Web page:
“The incredible progress made in treating and preventing HIV over the past 30 years has saved millions of lives and provided us with the tools needed to end the epidemic. However, without the effective implementation of HIV health services that take into account real-world challenges to ensure all individuals are tested, treated and cared for, our best efforts to end the epidemic will not be successful. ViiV Healthcare is proud to support IAPAC as part of our pioneering commitment to implementation science to bridge the gaps between HIV research and clinical practice,” said Dr. Maggie Czarnogorski, Director of Implementation Science at ViiV Healthcare.

“Gilead is pleased to support IAPAC with the launch of a Fast-Track Cities Implementation Science Fund. We know that it takes more than medicines to address the challenges of HIV/AIDS and are committed to supporting implementation science. The resources will address critical gaps, disparities and stigma to help identify the best interventions for Fast-Track Cities to attain and exceed the UNAIDS 90-90-90 targets,” said Mr. Korab Zuka, Vice President of Public Affairs at Gilead Sciences.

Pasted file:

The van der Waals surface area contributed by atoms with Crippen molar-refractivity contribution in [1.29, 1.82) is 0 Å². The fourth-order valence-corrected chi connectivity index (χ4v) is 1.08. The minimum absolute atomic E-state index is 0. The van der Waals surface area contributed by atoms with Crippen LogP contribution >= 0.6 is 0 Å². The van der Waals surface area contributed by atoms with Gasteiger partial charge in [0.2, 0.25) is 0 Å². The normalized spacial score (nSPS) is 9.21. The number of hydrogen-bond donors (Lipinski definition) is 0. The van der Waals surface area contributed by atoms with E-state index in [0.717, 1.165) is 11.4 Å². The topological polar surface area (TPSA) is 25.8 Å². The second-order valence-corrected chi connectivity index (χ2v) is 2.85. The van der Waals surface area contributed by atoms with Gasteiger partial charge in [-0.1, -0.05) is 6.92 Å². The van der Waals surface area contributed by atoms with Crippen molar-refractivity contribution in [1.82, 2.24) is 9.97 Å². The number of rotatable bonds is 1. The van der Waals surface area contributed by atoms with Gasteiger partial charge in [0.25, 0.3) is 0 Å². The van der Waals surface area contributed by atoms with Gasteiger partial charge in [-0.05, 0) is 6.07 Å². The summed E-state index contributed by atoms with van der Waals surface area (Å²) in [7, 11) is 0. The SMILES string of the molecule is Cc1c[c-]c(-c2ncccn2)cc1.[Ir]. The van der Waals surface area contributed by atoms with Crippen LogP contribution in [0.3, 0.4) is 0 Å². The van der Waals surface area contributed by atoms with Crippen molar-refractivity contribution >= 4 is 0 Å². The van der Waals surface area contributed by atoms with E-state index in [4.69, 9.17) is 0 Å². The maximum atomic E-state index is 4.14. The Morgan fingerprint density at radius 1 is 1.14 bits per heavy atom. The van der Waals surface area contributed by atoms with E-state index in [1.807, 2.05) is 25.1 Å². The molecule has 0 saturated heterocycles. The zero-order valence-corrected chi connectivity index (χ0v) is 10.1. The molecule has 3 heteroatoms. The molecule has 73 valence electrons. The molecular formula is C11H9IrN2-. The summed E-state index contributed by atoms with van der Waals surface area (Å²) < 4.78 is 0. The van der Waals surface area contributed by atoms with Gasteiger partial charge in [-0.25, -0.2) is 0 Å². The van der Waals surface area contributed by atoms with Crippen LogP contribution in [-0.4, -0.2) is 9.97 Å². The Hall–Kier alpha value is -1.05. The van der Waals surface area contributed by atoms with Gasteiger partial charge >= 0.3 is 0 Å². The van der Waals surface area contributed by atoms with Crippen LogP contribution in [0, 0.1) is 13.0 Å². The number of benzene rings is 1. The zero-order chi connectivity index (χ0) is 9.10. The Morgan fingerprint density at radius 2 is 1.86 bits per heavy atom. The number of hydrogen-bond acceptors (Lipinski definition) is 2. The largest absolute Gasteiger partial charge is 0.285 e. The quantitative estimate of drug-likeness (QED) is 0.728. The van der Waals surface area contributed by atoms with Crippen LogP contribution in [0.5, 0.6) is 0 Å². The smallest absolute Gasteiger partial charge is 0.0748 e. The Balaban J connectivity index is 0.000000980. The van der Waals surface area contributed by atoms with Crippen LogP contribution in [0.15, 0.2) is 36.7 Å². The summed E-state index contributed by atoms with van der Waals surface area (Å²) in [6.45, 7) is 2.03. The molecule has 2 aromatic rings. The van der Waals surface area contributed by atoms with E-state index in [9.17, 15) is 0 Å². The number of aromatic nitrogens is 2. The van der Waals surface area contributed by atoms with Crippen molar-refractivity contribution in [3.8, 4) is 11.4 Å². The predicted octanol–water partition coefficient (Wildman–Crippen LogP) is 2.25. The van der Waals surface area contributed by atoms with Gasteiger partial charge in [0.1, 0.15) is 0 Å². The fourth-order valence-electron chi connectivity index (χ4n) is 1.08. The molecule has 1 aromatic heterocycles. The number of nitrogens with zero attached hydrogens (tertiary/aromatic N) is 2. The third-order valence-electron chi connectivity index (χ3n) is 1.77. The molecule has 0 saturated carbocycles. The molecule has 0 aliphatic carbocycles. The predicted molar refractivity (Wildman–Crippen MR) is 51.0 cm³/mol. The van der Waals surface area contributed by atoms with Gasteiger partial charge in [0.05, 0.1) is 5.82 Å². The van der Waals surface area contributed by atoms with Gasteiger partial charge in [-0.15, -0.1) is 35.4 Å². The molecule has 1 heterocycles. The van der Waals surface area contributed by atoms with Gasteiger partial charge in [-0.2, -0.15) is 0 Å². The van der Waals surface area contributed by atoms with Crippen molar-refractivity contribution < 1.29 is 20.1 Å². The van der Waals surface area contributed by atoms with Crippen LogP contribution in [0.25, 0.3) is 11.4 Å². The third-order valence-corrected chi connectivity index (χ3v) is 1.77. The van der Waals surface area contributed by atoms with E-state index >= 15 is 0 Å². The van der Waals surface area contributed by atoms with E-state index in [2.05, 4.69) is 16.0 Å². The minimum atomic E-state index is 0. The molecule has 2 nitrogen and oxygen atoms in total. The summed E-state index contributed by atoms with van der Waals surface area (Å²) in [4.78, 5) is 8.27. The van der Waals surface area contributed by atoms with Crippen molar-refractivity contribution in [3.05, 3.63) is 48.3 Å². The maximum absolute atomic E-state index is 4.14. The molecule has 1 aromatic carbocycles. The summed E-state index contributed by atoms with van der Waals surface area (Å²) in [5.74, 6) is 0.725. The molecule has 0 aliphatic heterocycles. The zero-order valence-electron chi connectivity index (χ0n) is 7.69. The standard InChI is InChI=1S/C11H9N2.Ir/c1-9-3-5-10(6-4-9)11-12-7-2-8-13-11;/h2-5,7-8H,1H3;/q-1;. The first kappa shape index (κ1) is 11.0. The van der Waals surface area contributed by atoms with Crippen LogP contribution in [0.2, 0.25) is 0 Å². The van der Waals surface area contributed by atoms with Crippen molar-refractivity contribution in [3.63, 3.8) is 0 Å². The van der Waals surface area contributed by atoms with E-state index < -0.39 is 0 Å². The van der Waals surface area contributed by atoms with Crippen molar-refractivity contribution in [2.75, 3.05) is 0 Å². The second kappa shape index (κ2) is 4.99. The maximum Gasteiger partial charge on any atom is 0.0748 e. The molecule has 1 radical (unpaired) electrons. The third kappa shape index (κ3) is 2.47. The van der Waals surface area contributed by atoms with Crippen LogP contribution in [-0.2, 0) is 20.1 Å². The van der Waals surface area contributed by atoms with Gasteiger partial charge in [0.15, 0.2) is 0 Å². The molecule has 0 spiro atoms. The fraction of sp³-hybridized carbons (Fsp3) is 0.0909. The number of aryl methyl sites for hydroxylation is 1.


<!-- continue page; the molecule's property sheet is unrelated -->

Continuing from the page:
The Fast-Track Cities Implementation Science Fund will prioritize the following gaps for study: 1) finding and testing HIV unawares; 2) improving linkage to HIV prevention, care, and support services; 3) promoting the prompt initiation of and adherence to antiretroviral therapy; 4) maximizing retention and long-term engagement in HIV care; 5) improving health-related quality of life and quality of care; 6) addressing disparities in access to/utilization of HIV prevention and care services; 7) optimizing care for unique populations, including children, adolescents and elderly people living with HIV; 8) eliminating stigma and discrimination, notably within health settings; and 9) accelerating uptake of innovative policies and programs, as well as new diagnostics, medicines, and technologies.